in any case. I really took it to heart, and I actually have been trying to incorporate it into my life. my road rage has subsided, if not entirely disappeared. I'm trying to eat earlier in the day, and I'm trying to establish an acquaintanceship with vegetables, something I have not had a desire for in over 20 years of life.

so, bottom line, positive changes. I'll keep you posted with how long this lasts.

Friday, May 28, 2010

I remember very vividly the point in my childhood when I realized nobody used the words "boo boo" and "owie" anymore. I remember absolutely stressing out about what I would say the next time I fell down and hurt myself. what do big kids SAY when they're in pain, anyway? I figured it out pretty quickly... you just have to be more specific. you don't say you have a boo boo, you say you have a paper cut. or you don't have an owie, you fell off the swing set and landed on your butt.

I feel like moments, realizations like this punctuate my existence, and they are the absolute only evidence I have that I am maturing in any quantifiable way. without these little epiphanies, I swear I am still a kindergardener desperately taking mental notes in attempt to lessen my ever-too-numerous social inadequacies.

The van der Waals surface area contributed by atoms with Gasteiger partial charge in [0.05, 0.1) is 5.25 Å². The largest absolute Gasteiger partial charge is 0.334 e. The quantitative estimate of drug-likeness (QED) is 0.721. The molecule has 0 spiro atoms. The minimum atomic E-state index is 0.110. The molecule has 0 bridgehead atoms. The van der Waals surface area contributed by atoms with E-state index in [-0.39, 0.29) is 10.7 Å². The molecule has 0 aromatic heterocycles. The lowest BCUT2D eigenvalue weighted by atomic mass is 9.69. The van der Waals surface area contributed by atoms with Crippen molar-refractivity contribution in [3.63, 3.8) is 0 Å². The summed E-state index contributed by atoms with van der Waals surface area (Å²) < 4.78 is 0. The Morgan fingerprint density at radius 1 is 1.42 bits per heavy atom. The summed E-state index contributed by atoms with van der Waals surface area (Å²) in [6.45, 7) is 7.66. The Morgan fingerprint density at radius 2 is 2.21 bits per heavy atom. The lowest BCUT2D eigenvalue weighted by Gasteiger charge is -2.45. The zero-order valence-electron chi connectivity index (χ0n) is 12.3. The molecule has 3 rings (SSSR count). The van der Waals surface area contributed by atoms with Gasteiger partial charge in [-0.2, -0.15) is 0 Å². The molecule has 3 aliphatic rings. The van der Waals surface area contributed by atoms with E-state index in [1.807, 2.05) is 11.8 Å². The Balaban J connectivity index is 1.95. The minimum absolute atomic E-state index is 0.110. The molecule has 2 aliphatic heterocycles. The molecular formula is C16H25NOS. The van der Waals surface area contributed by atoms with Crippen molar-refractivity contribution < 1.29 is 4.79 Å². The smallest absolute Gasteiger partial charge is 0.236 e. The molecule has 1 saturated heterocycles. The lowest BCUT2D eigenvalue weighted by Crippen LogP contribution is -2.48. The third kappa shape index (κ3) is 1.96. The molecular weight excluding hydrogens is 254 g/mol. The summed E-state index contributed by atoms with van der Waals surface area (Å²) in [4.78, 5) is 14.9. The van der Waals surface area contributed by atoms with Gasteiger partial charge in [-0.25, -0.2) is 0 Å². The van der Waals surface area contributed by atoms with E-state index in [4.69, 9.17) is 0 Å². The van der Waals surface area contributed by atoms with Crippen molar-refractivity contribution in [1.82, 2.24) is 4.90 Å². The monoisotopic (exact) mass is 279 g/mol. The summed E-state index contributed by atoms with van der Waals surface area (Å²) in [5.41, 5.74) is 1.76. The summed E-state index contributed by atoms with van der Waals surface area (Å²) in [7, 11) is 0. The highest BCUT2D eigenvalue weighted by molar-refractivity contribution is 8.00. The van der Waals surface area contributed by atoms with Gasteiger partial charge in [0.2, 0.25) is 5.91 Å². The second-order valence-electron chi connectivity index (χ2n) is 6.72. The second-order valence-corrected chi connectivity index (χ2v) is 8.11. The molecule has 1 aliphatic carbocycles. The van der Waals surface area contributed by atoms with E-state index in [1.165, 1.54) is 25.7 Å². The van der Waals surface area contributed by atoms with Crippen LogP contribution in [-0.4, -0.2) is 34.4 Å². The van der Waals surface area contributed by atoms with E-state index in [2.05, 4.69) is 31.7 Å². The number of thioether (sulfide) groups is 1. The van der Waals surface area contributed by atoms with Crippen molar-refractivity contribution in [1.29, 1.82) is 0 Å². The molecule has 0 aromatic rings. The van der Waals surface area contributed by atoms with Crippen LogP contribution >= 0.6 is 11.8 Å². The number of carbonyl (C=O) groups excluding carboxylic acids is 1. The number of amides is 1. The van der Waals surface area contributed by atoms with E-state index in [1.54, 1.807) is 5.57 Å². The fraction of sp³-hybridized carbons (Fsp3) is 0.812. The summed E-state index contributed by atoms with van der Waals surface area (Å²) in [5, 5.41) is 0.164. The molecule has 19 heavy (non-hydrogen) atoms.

I am reminded of this, every day, on a constant basis, by guests at my hotel. part of my job is chit-chat, building rapport, getting to know the guest, inquiring about their likes/dislikes/needs/interests so as to become as a better customer service representative. now don't get me wrong, I can do my job and I'm good at it. and most guests who deal with me will say that I was charming and polite, and I smiled courteously when I greeted them and they got an overall sense of well-being from me. but some of my coworkers, gosh, they're just so good at it. they know how to react when a guest says something funny... they know which people will react well to a joke and which will not... they can sense what kind of person they are, what kind of questions they should ask, what they're probably looking for, why they're probably in San Diego. and even if they can't sense all that, they know how to carry on a small talk conversation long enough to find out.